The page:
You may call my paintings landscapes, yet I intend that they are more. Whether rendered clearly or referenced obliquely, water, rocks and foliage are clearly at the foreground. Growing up in a city, into a large family, I relished all the bits of nature around me; parks, gardens, even puddles and wayward weeds in sidewalk cracks. They gave respite and made me feel attentive and thoughtful.
The longer I paint, the more I have moved from depiction into exploring why I find these subjects so beguiling. My thoughts turn to ideas of sanctuary and the mysteries of shape, reflection and transparency, surface and depth. Why is appearance so transient, changing with the light or with one’s perspective, when the world is constant and enduring? What am I to make of this? What lessons are right there waiting to be learned? My quest is to learn them; to see more deeply and to portray the principles that give form and meaning to these compositions. They seem to be always just below the surface, literally and metaphorically. So the quest continues, chronicled in paint.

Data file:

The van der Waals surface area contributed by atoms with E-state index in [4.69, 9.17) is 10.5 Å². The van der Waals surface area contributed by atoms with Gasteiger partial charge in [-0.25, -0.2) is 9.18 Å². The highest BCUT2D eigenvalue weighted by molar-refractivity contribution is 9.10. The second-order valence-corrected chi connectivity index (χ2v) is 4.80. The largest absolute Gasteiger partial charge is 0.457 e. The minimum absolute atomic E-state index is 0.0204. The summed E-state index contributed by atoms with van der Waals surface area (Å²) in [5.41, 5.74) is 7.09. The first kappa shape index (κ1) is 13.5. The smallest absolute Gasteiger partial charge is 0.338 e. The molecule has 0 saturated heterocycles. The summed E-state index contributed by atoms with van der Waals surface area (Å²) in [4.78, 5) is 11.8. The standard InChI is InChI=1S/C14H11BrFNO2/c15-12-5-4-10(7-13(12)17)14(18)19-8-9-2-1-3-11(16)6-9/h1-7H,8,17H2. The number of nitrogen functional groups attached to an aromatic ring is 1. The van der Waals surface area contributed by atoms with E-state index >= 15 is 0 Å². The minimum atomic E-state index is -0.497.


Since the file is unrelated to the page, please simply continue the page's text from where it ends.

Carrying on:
I often obscure the customary references of horizon and atmospheric perspective. In this way easy identification of the landscape is downplayed. Context and scale become malleable. This allows a broader range of interpretations and frees me to move beyond the literal. Adding to this ambiguity, I often mix reflected imagery with solid forms, begging the question of what is ‘real’ and what is illusory. These are usually ‘realistic’ images, yet often appear as abstractions.
I love creating passages of paint where one can get lost without concern for naming and words. The surface is available for spontaneous meandering. Free association and personal response is encouraged.
Lastly, I create these paintings with pastels and watercolor and I’m charmed to be using the same elements of dust and water that I am drawn to paint.